BREAKING AND ENTERING -- Acting arrives in bracing streaks and packets in Anthony Minghella's "Breaking and Entering." In sync arrive the panting themes -- virtually posed in order, almost cross-indexed for our study. Minghella, whose big Oscar hunters include "Cold Mountain," "The Talented Mr. Ripley" and "The English Patient," makes film ambition quite a heavy sport, but with grace notes. Loyally bound to his actors, he recruited Jude Law from "Talented" and "Cold," and paired him with Juliette Binoche, the amazing center of "English." The place is London, now. Law is Will, a young architect aggressively engaged in redoing the old urban fabric 'round King's Cross Station, an act of progress but also pathos for anyone who recalls the terminal's use in Alec Guinness' "The Ladykillers" (1955). Will is a modern man all the way -- bright, glibly charming, teeming with insecurities. Chief nest of anxiety is Liv (Robin Wright Penn), his long-term Swedish love, who mothers her smart, autistic and hyper teenager. Mom and girl are locked into stress bond, and caring Will, feeling left out, doses himself with work. Then, his new, raw-glam office near King's Cross is burgled. An MGM release. Director, writer: Anthony Minghella. Cast: Jude Law, Juliette Binoche, Robin Wright Penn, Ray Winstone, Juliet Stevenson, Martin Freeman. Running time: 1 hour, 57 minutes. Rated R. 2 1/2 stars.
|'BREAKING AND ENTERING' - Jude Law and Juliette Binoche star in the crime drama 'Breaking and Entering.' CNS Photo courtesy of MGM.|
NORBIT -- "Norbit" is not a thriller, action film or suspense story. Still, it achieves the assassination of comedy. A sort of compost pile of cellulite gags, and humor so broad it is almost a new dimension in physics, this one ostensibly stars Eddie Murphy. The "funny" thing is that we never see Murphy as himself. His talent isn't recognizable, either. He has three roles. As Norbit, he is first an infant hurled from a speeding car, tossed at an orphanage that doubles as a Chinese restaurant. The place is run by a jokey racist, Mr. Wong (Murphy in thick prosthetic makeup). Norbit later marries another orphan, the obese Rasputia (Murphy rigged up as humongo fatso). Shot cheaply on studio sets -- all the budget fat must have gone into the body enhancements -- the movie resorts to such humor as Rasputia gleefully running over Norbit's pug. And though a kids' puppet show is ruined by coarse talk, ninny Norbit whines to the dog, "Why does it have to hurt so g.d. much?" How nice to spare the pooch, if not the kids. A Paramount release. Director: Brian Robbins. Writers: Jay Scherick, David Ronn, Eddie Murphy, Michael Tollin. Cast: Eddie Murphy, Thandie Newton, Cuba Gooding Jr., Eddie Griffin, Katt Williams, Marlon Wayans. Running time: 1 hour, 41 minutes. Rated PG-13. 0 stars.
4 STARS -- Excellent.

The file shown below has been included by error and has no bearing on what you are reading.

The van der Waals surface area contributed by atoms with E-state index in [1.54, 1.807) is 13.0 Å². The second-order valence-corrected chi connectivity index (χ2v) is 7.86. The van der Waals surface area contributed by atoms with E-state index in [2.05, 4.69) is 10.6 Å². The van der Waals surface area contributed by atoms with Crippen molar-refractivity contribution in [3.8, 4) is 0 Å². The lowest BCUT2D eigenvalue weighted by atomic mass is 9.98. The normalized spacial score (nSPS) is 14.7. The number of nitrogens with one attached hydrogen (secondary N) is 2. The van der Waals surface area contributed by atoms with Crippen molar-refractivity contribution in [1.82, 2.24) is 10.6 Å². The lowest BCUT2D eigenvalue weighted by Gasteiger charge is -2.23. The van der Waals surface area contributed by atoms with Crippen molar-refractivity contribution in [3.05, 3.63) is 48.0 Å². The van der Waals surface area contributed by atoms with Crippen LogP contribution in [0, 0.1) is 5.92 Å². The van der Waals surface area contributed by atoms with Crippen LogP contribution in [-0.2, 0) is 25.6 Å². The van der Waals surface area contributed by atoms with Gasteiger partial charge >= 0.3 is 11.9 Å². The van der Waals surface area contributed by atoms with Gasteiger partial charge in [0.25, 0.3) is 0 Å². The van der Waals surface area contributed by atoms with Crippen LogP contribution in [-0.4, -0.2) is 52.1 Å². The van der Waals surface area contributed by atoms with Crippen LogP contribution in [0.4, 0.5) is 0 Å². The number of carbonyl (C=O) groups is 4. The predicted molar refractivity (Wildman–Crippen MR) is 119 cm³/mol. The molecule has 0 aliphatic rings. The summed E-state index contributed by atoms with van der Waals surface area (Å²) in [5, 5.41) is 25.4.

3 STARS -- Worthy.
2 STARS -- Mixed.
1 STAR -- Poor.
0 -- Forget It (a dog.)
BECAUSE I SAID SO -- Lord knows, Diane Keaton is a trouper. Looking at her in "Because I Said So" might make you reach for a trouper scooper. As Daphne, Keaton has gone beyond her famously trademark fizz into something like doomsday daffiness. The hip queen of cutes is here ginchy in a weirdly geriatric way. Every line in her face screams "adore me." Daphne keeps smiling, even during hissy fits about her effort to marry off daughter Milly (Mandy Moore), a caterer in Venice (California, not Italy). Sisters Mae (truly cute Piper Perabo) and Maggie (Lauren Graham, the only one to seem viably adult) are marginalized, while Milly rules mom's smothering agenda that shoves her into meet-cutes with hunkos Jason and Johnny. Jason (Tom Everett Scott) is a smug architect who preens his good taste in Italian wines and patronizes Milly (easy to do). Johnny (Gabriel Macht) is a sensitive single with an obnoxious show-brat kid. The plot pinballs Milly between them, while Daphne connives and twitters, and the sisters crack gags or join in snappy singalongs. A Universal Pictures release. Director: Michael Lehmann. Writers: Karen Leigh Hopkins, Jessie Nelson. Cast: Diane Keaton, Mandy Moore, Tom Everett Scott, Lauren Graham, Piper Perabo, Gabriel Macht, Stephen Collins. Running time: 1 hour, 47 minutes. Rated PG-13. 1 star.
SMOKIN' ACES -- "Smokin' Aces" excavates a hole, then eats dirt. It has the brash, eager rottenness of a cynical movie for cynical people. The intended audience must be the fan club for "Scarface" (Al Pacino's), anyone who has made a superficial pass at Quentin Tarantino's work, and anyone who felt challenged by "Fear and Loathing in Las Vegas." This could be "Fear and Loathing and Nausea and Nonsense in Reno," where Buddy "Aces" Israel bunkers conspicuously in a casino hotel penthouse, even though wanted by the mob, about a dozen angry law agencies and numerous hired assassins. Buddy seems to be the partner, son or fallen alter-ego of a dying don. He is also a legendary lounge headliner, though his talents are, a) insulting people, and b) doing card tricks on stage, introduced by Wayne Newton. "Smokin' Aces," which quickly offs Ben Affleck but lingers piously over the slow death of a hotel guard, packs even dermatological heat. Deadly lighting emphasizes sores and blemishes. Only sleek rapper Common, as a bodyguard and love hunk, glowing even in shadows, doesn't seem stuck in a cheap photo booth. Less favored is Alex Rocco, forever memorable as Moe Greene in "The Godfather." Such careers always come down -- but down to this? A Universal Pictures release. Director, writer: Joe Carnahan. Cast: Ben Affleck, Jason Bateman, Andy Garcia, Wayne Newton, Ray Liotta, Common, Jeremy Piven, Taraji P. Henson. Running time: 1 hour, 44 minutes. Rated R. 0 stars.